The last time the BBC set up an internal inquiry of the scale of the Pollard Inquiry it resulted in a shake up that saw the resignation of the Director General and the Chairman. Nearly ten years on from the Hutton Inquiry pressure is again mounting at the BBC and there are calls for those at the top to “fall on their swords”.
Join us as we ask whether the criticism levelled at the BBC and its management is fair and how damaging it could be. Does the failure to adequately justify and explain the reasons for dropping the Newsnight investigation into Jimmy Savile’s past point to a larger problem with decision-making at the BBC?
Chaired by Steve Hewlett, a writer, broadcaster and media consultant.
Sian Kevill, runs independent production company, Make World Media. Previously she was editor of the BBC’s Newsnight programme where she won two BAFTA and two RTS awards, she also worked on BBC World News where she had overall editorial responsibility.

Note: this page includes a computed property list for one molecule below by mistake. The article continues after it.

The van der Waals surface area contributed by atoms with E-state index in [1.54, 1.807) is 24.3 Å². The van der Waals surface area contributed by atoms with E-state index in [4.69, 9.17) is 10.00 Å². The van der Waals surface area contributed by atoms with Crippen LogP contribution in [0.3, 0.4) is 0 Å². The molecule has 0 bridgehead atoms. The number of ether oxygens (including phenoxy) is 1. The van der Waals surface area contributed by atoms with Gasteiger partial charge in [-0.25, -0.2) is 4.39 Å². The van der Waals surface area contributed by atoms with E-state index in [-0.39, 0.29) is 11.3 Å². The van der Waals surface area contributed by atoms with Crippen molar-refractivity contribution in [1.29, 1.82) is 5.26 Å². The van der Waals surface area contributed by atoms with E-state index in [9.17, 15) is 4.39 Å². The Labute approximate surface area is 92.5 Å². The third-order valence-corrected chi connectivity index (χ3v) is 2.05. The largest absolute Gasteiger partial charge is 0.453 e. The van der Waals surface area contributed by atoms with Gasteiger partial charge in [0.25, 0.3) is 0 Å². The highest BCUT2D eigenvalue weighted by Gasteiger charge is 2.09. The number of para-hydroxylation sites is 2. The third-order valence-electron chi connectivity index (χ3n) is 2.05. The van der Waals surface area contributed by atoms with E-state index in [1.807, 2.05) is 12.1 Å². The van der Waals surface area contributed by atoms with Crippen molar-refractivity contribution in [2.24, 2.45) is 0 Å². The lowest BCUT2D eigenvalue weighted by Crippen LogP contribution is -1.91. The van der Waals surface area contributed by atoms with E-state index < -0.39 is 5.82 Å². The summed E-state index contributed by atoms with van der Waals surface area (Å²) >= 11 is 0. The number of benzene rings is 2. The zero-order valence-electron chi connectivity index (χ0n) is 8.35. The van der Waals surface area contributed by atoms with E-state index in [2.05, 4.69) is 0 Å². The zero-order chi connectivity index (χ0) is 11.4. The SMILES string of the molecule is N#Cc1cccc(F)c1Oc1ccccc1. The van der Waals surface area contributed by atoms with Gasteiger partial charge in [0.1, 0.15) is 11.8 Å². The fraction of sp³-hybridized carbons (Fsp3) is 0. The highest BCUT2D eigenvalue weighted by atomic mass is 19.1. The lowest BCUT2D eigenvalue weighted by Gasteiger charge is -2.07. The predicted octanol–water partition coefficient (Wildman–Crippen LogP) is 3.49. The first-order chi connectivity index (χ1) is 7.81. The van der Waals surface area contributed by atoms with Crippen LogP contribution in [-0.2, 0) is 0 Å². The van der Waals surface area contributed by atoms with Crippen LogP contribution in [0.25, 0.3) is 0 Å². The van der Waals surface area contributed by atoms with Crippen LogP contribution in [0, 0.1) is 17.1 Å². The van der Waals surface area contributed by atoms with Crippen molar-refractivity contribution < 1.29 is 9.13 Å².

Stewart Purvis, professor of television journalism at City University London. He is a former Editor-in-Chief and CEO of ITN, and Ofcom’s partner for content and standards.
David Elstein, chairman of the board of openDemocracy Ltd and of the Broadcasting Policy Group. Previously he launched Channel 5, worked for Sky as head of programming and began his career at the BBC as a producer and director.
Jean Seaton, Professor of media history at the University of Westminster.
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